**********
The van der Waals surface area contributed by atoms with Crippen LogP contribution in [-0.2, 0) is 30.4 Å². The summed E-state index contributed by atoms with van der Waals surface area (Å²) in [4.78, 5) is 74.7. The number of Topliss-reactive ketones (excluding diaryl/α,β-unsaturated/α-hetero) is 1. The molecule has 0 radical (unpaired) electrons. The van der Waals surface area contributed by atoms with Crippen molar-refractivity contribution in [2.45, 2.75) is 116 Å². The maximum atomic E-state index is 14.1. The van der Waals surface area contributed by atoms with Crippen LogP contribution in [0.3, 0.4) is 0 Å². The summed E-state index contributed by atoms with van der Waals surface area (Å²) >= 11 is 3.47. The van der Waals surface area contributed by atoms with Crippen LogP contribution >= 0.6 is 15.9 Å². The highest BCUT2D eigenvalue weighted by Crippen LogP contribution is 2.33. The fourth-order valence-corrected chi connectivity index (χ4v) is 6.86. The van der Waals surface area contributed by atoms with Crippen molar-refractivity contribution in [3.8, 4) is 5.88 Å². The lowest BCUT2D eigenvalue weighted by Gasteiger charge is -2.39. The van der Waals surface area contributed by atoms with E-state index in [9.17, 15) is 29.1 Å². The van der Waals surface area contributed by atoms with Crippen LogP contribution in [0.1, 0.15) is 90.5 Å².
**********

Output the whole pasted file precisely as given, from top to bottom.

The van der Waals surface area contributed by atoms with Crippen LogP contribution in [-0.2, 0) is 30.4 Å². The summed E-state index contributed by atoms with van der Waals surface area (Å²) in [4.78, 5) is 74.7. The number of Topliss-reactive ketones (excluding diaryl/α,β-unsaturated/α-hetero) is 1. The molecule has 0 radical (unpaired) electrons. The van der Waals surface area contributed by atoms with Crippen molar-refractivity contribution in [2.45, 2.75) is 116 Å². The maximum atomic E-state index is 14.1. The van der Waals surface area contributed by atoms with Crippen LogP contribution in [0.3, 0.4) is 0 Å². The summed E-state index contributed by atoms with van der Waals surface area (Å²) >= 11 is 3.47. The van der Waals surface area contributed by atoms with Crippen LogP contribution >= 0.6 is 15.9 Å². The highest BCUT2D eigenvalue weighted by Crippen LogP contribution is 2.33. The fourth-order valence-corrected chi connectivity index (χ4v) is 6.86. The van der Waals surface area contributed by atoms with Crippen molar-refractivity contribution in [3.8, 4) is 5.88 Å². The lowest BCUT2D eigenvalue weighted by Gasteiger charge is -2.39. The van der Waals surface area contributed by atoms with E-state index in [9.17, 15) is 29.1 Å². The van der Waals surface area contributed by atoms with Crippen LogP contribution in [0.1, 0.15) is 90.5 Å².